A Team of Scientist Construct a Periodic Table for Cell Nuclei

One of the best things that ever happened in the field of chemistry was the creation of the periodic table by Russian chemist Dmitri Mendeleev in the year 1869. This table classified the atoms of elements based on their atomic numbers. Last week, a team of biologists unveiled a system of classifying cell nuclei and a method that can transmute one cell nuclei to another following extensive study of the tree of life. This, in simple terms, means that they have discovered a way of possibly turning a cell from an apple tree into the cell of mahogany!DNA

What Exactly Is Going On?

This discovery appeared last week in the journal Science, in a study by separate bodies from their previously separate efforts. These bodies include the DNA Zoo and an independent team in the Netherlands.

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The DNA Zoo is an international association with dozens of member institutions including the National Science Foundation-supported Center for Theoretical Biological Physics (CTBP) at Rice University, Baylor College of Medicine, and the University of Western Australia and Seaworld. The scientists in this team had focused their attention on understanding the intricacies surrounding the folding of chromosomes that make it possible for it to fit into the nucleus of the varied species that constitute the tree of life. According to Dr. Olga Dudchencko, a member of the CTBP and the Center for Genome Architecture and co-author of the new study, irrespective of the species studied, the same folding pattern was observed. With the above, they realized that all the patterns they observed were merely variations in two primary nuclear patterns the first being the one in which the chromosomes were arranged like the pages of a printed newspaper and the second, being the one in which the chromosomes are folded into a tiny ball. Dr. Erez Lieberman Aiden – an Emeritus McNair Scholar at Baylor, associate professor of molecular and human genetics, senior author of the new study, and co-director at DNA Zoo, saw this as a puzzle. According to him, the study implied that as evolution took its course, it may have been possible for species to switch between one another. This raised questions such as what is the control mechanism? Is it possible to transmute the nucleus in the lab?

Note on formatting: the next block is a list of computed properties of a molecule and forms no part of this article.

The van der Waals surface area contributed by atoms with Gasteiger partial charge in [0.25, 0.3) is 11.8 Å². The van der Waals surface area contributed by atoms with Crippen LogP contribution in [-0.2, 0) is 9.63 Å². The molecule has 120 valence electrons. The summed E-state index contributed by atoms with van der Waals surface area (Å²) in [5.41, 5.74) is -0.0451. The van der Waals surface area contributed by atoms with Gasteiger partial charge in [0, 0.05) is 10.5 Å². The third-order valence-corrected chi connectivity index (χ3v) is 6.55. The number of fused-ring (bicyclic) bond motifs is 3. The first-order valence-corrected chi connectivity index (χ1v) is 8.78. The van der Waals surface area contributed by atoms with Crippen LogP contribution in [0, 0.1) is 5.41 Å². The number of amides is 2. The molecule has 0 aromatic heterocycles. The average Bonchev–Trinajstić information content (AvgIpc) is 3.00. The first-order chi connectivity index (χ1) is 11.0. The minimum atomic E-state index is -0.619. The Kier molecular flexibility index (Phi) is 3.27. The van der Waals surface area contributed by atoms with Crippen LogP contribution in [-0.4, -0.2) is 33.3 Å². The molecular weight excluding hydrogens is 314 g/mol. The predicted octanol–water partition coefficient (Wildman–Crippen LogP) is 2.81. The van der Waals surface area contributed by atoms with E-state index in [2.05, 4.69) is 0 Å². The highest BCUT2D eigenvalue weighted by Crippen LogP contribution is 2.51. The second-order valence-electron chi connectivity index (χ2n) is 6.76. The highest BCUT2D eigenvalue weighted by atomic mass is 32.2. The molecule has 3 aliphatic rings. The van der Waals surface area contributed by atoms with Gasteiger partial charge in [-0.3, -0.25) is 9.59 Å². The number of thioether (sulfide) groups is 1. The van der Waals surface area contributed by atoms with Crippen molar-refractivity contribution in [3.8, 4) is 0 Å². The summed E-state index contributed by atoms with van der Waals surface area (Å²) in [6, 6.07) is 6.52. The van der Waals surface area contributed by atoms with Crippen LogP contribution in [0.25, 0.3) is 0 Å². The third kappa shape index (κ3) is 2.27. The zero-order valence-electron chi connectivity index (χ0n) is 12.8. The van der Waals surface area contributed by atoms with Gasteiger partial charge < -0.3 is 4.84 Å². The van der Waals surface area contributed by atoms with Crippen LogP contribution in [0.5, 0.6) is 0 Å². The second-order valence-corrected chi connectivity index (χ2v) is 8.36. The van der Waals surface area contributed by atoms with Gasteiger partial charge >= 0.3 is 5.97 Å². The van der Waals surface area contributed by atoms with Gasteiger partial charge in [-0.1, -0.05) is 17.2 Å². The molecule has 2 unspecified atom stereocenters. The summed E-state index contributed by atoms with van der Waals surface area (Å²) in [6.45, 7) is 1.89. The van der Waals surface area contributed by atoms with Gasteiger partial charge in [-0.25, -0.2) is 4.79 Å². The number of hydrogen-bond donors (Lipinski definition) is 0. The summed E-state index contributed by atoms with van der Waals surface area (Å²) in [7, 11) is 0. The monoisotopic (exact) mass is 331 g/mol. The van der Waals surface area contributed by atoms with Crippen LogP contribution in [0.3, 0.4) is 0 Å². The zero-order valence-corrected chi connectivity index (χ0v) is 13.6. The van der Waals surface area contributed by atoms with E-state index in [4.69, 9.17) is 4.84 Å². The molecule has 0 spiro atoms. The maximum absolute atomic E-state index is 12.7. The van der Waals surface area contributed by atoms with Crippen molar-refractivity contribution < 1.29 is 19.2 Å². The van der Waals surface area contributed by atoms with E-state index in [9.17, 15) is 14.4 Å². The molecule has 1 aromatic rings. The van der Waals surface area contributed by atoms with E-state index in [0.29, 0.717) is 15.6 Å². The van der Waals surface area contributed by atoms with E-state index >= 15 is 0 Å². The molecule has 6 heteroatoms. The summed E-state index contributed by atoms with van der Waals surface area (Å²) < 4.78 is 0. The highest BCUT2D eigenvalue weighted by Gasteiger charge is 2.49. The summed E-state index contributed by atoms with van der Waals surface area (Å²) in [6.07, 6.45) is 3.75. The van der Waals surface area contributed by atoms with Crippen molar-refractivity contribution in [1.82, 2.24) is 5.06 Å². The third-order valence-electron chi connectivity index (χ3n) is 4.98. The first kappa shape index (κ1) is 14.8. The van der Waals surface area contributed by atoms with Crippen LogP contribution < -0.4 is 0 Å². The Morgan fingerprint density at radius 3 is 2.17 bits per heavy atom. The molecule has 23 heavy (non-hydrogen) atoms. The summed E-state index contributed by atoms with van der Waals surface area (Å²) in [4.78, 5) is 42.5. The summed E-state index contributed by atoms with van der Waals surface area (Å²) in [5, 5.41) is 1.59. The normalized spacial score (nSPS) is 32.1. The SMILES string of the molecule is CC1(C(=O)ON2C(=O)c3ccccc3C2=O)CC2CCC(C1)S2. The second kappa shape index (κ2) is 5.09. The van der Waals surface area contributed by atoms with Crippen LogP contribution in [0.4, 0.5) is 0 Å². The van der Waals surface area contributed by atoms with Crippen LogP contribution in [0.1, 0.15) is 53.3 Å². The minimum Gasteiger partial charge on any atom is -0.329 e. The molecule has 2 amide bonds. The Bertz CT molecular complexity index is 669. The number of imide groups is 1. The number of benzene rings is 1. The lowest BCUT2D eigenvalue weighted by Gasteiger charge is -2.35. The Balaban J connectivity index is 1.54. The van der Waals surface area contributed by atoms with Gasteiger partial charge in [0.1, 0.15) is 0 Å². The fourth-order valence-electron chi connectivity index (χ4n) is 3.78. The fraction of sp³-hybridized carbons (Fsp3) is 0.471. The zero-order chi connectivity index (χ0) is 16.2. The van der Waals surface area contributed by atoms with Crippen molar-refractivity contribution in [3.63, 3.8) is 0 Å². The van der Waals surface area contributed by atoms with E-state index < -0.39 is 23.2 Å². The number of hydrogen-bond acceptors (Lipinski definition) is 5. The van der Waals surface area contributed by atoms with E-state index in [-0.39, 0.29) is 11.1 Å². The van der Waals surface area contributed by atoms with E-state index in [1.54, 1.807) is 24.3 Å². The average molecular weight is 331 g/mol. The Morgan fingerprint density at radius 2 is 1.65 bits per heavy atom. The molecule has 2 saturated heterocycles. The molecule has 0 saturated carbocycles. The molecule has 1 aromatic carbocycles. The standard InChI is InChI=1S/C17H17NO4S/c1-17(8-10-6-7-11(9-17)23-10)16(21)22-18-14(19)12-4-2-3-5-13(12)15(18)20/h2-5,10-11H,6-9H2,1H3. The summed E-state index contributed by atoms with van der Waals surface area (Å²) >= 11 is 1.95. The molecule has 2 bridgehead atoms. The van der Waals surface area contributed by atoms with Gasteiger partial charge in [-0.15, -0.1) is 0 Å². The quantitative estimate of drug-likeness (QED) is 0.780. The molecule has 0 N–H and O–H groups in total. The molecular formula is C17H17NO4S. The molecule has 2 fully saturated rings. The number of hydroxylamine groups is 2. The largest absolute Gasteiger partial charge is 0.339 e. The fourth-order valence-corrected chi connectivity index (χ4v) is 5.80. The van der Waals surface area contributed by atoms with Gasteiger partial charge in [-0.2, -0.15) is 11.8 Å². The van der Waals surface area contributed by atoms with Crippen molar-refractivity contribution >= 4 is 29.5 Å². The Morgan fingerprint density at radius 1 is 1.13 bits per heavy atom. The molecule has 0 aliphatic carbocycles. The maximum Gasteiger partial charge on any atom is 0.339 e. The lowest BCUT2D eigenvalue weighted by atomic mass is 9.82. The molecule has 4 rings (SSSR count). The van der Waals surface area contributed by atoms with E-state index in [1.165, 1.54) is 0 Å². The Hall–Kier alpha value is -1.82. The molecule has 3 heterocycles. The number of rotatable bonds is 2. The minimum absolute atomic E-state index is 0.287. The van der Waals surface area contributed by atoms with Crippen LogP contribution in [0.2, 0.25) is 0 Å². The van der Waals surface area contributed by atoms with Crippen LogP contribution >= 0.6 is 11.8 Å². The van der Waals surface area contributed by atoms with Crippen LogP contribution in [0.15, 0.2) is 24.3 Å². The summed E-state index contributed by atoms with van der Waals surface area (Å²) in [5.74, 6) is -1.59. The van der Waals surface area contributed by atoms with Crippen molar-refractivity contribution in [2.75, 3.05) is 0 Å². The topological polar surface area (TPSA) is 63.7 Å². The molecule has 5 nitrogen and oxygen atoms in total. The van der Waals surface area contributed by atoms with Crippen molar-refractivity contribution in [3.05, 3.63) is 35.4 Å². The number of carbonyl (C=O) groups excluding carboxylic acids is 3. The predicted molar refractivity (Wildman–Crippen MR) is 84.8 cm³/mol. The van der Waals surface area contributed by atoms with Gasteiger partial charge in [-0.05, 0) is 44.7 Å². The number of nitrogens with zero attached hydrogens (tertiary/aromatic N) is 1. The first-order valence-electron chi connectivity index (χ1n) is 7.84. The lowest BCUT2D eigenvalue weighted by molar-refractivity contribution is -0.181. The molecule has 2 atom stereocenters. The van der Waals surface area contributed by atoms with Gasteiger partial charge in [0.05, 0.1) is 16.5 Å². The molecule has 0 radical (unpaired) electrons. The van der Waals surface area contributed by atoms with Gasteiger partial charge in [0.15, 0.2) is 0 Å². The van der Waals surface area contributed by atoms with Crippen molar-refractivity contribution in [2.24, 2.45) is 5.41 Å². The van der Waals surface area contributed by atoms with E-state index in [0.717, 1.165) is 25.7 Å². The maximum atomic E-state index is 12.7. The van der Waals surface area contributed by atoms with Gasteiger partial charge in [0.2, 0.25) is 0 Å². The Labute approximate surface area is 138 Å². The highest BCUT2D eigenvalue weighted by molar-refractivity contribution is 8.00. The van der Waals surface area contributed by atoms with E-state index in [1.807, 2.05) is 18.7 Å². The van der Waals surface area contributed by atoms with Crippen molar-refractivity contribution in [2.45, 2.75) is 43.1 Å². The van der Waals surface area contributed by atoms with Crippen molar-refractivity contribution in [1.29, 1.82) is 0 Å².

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The Netherlands team while conducting studies on Condensin II – a protein that plays a role in cell division, made an unexpected discovery. “… we observed the strangest thing: when we mutated the protein in human cells, the chromosomes would rearrange. It was baffling!” said Claire Hoencamp, a member of the laboratory of Dr. Benjamin Rowland at the Netherlands Cancer Institute and a co-author of the study.

At a conference in the Austrian Mountains where Rowland had presented a paper on his lab’s work, the two teams met and there, they realized Rowland had discovered a way to transmute human cells. According to Rowland,” evolution had a long head start”.

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To confirm the role of Condensin II, the two teams chose to work together but this was interrupted by the COVID-19 pandemic.

Without access to their laboratories, the team enlisted the help of Dr. José Onuchic, the Harry C. and Olga K. Wiess Chair of Physics at Rice in other to use computer programs to run simulations on the effects of destroying Condensin II on a cell. In Onuchic’s lab, a team led by Dr. Sumitabha Brahmachari ran several simulations and in the end, he had this to say; “we found that so much boils down to one simple mechanism, that we can simulate as well as recapitulate, on our own, in a test tube. It’s an exciting step on the road to a new kind of genome engineering in 3D”.

These works were sponsored by the National Science Foundation (NSF), the NSF-supported Behavioral Plasticity Research Institute, the Welch Institute, The National Institute of Health, IBM, the Pawsey Supercomputing Center, and Illumina Inc. With more funds, who knows where this project may lead to? The future as we know it is changing right before our eyes.

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3D genomics across the tree of life reveals condensin II as a determinant of architecture type



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